Kai: It is hard to tell, because I experienced so many highlights. One of the big highlights is the Vocal Asia Festival. Every year I was invited as an instructor. And every year coincidently, I was invited as a guest performer at the gala concert to accompany the master group of the festival. For example with The Real Group in 2011, in 2012 with Slixs, then Rajaton, The Idea of North. That gave me the big chance to perform in the world. And this year, tonight, I will also join Naturally 7 on stage. We just finished the rehearsal, it was OK (laugh). Oh, and with The Real Group, when they came to Tokyo, I just hopped into their show and the whole performance was recorded. The CD is now on sale, the title is “Live in Japan – The Real Group”.
Juliana: Any lowlights?
Kai: Actually, I’ve never experienced bad things. Always the music cheers me up and people motivated me. So, every time I feel happy.
Juliana: What is your wish for Asia’s A Cappella future?
Kai: Especially for our country, we have lot’s of difficulties to host an international festival. But I want to make a change. If we promote a cappella festivals like those from Vocal Asia to Japanese concerts, to the Japanese people, Japanese singers – maybe that attracts them, I believe they will participate. All I can do is being an ambassador, tell people what is good, what is happening in other Asian countries. I will be in charge of promoting. I’ll do my best.
Juliana: Thank you so much, Kai Obba! I wish you all the best for your a cappella promotion!
The final highlight of the 2015 Vocal Asia Festival was the gala concert. Asia Cup winners „The Wanted“ opened the show. Although just coming out of High School, they were absolutely stunning and almost professional.
Special guest DeltaCappella brought a different sound experience and a diverse program of jazz, swing, rock and pop songs – the audience loved it. The workshop participants of the morning session were invited to sing along the chorus of Good Livin’: „We’re gonna harmonize and we’re gonna shout…“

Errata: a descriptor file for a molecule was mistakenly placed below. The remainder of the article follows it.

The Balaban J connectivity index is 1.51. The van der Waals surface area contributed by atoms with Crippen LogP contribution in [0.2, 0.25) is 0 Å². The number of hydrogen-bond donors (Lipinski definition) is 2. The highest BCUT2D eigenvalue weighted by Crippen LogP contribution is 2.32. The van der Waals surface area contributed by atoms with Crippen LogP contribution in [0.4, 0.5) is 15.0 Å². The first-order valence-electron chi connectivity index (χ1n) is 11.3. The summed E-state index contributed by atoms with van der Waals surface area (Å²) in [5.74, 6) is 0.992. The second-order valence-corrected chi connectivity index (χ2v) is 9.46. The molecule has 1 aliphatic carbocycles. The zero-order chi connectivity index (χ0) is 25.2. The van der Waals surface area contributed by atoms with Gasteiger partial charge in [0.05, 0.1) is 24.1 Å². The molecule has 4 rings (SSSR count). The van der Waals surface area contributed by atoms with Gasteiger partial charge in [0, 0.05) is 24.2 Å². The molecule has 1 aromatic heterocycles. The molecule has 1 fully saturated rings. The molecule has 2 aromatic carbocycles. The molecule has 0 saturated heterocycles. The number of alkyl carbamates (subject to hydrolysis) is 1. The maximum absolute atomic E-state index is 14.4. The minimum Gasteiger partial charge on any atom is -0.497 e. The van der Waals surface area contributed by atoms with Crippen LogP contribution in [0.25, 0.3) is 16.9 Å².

Mindblowing the show of the VAF’s master group Naturally 7. Next to me, there was a Chinese lady almost going nuts, almost jumping out of her seat. It seemed to be her first time in an a cappella concert and she couldn’t stop saying how good they are.
But my favorite of this evening was the encore song „Caught in the moment“. Somehow like a motto which accompanied me throughout the whole festival. Each and every moment was just so special.
Naturally 7: „Caught in the moment“ (which is much more intimate and touching listening to it live)
Although this was a lot to read and thanks for your interest – there was much more happening throughout the VAF 2015. Sorry that I couldn’t join and share impressions of several other interesting workshops by Ray Chu, Christine Liu, Kwok-Tung Fung, Leo Tsai and Kaichiro Kitamura. If you joined any of their workshops or want to share some of your experiences, please feel free to comment and share.
Hope to see you at the next festival whenever, wherever on this earth! Cheers!